Gluten-free innovations in beer could put healthier, delicious new varieties on tap

Wisconsin’s agricultural past, present, and future serve up an enticing but dangerous medley of products for those who suffer from dietary restrictions. It’s pretty hard to avoid dairy in the land of cheese curds, meat where the Packers reign, and gluten where a can of PBR is an essential accessory.

But at least in regards to that last complaint, unique strides are being made. Alt Brewing, a nanobrewery in Madison, has made it their mission to produce great gluten-free beer using all gluten-free products. Brew-master Trevor Eaton, an engineer, was able to craft safe recipes and even safer equipment for the practice.

Alt Brewing’s dedication to the gluten-free lifestyle seems even more important after a new study from the Gluten Intolerance Group. GIG’s research indicates that beer with “gluten removed” is worse for those with an intolerance than those that are “gluten free.” While the labels are laughably similar in-name, they actually denote very different brewing processes.

While the gluten from common ingredients like barley and wheat can hypothetically be removed through an enzyme reaction, “gluten free” beers don’t mess with gluten at all and simply use alternative ingredients like sorghum. If the gluten removal method does not entirely work, as the study suggests, then it presents a conundrum both for consumers and the medical community. Celiac disease is an autoimmune disorder that causes gluten to damage the small intestine, and while the condition has only recently entered the larger public consciousness, it may affect 1 in 100 people. It makes you wonder: Is beer making us sick without us knowing it?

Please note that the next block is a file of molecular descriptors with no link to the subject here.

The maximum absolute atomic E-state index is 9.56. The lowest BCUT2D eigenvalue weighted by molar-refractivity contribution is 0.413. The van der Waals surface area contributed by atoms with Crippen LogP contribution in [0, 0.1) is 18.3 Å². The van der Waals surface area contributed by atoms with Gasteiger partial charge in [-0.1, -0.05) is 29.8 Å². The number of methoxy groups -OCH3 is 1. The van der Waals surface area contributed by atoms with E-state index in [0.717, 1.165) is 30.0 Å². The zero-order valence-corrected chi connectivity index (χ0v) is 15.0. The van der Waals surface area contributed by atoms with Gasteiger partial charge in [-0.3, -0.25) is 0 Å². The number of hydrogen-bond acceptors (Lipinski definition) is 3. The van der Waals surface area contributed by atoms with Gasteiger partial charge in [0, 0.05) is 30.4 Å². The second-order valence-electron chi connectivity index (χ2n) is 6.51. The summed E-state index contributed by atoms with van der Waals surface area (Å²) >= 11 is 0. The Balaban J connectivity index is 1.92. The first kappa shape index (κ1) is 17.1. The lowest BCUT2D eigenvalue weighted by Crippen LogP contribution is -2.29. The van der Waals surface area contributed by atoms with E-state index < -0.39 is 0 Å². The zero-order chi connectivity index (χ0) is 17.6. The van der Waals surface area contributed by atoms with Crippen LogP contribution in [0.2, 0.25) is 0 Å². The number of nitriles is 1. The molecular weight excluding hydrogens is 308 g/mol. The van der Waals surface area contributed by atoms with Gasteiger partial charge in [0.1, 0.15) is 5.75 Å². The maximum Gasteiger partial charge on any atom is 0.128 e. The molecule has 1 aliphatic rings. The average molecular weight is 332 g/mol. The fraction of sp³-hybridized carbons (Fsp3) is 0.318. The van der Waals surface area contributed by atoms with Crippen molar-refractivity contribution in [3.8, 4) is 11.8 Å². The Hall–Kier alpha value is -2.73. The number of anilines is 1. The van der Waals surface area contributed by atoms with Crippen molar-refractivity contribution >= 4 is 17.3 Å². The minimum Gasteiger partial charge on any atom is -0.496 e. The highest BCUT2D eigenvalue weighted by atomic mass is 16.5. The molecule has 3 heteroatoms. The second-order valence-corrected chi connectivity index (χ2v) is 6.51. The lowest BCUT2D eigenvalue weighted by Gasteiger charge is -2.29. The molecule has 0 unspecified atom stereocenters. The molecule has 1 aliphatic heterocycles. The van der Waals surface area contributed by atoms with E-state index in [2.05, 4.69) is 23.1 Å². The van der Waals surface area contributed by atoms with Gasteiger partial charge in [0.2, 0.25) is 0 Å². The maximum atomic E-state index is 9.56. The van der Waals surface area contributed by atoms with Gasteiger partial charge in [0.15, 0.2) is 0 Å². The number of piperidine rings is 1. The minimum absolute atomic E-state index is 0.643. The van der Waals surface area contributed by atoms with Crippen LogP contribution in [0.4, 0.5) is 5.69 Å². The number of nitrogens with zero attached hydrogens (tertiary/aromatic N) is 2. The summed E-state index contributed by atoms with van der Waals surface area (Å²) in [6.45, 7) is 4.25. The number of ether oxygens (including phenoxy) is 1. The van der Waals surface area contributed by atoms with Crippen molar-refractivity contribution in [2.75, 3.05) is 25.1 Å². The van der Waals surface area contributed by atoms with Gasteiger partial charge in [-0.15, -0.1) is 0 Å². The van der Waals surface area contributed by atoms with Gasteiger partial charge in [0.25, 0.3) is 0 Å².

But not everything about the GIG’s study has to be doom and gloom. In addition to providing valuable insight into how gluten functions in the human body, it may also serve as another push for innovation. Alt Brewing’s beer isn’t just “gluten free” beer, it’s different, good beer. And it’s good beer that can change an industry.

For several years now gluten-free products (which covers almost everything, even chapstick can contain it) have begun dominating shelves in health havens and elsewhere. In fact, one 2015 study predicted the gluten-free market will value 4.9 billion dollars by 2021, with roughly 43 percent of consumers not even claiming a gluten intolerance. In other words, the trend is not only benefiting those with serious dietary restrictions, but has evolved into a marketing coup that denotes “different” or even “innovative.”

The beer industry could take a lesson from the gluten-free bagels at the bakery around the corner and bring a better, healthier product to drinkers.

As for restauranteurs and drinking establishments, adding gluten-free options to the beverage menu could only mean good things for your business. The growing number of people with a gluten intolerance tends to gain momentum as the public becomes more and more concerned with their waistlines. In order to stay ahead of the curb in today’s insane cocktail and beverage industry, you need to understand that gluten intolerance and sensitivity may be the way of the future.



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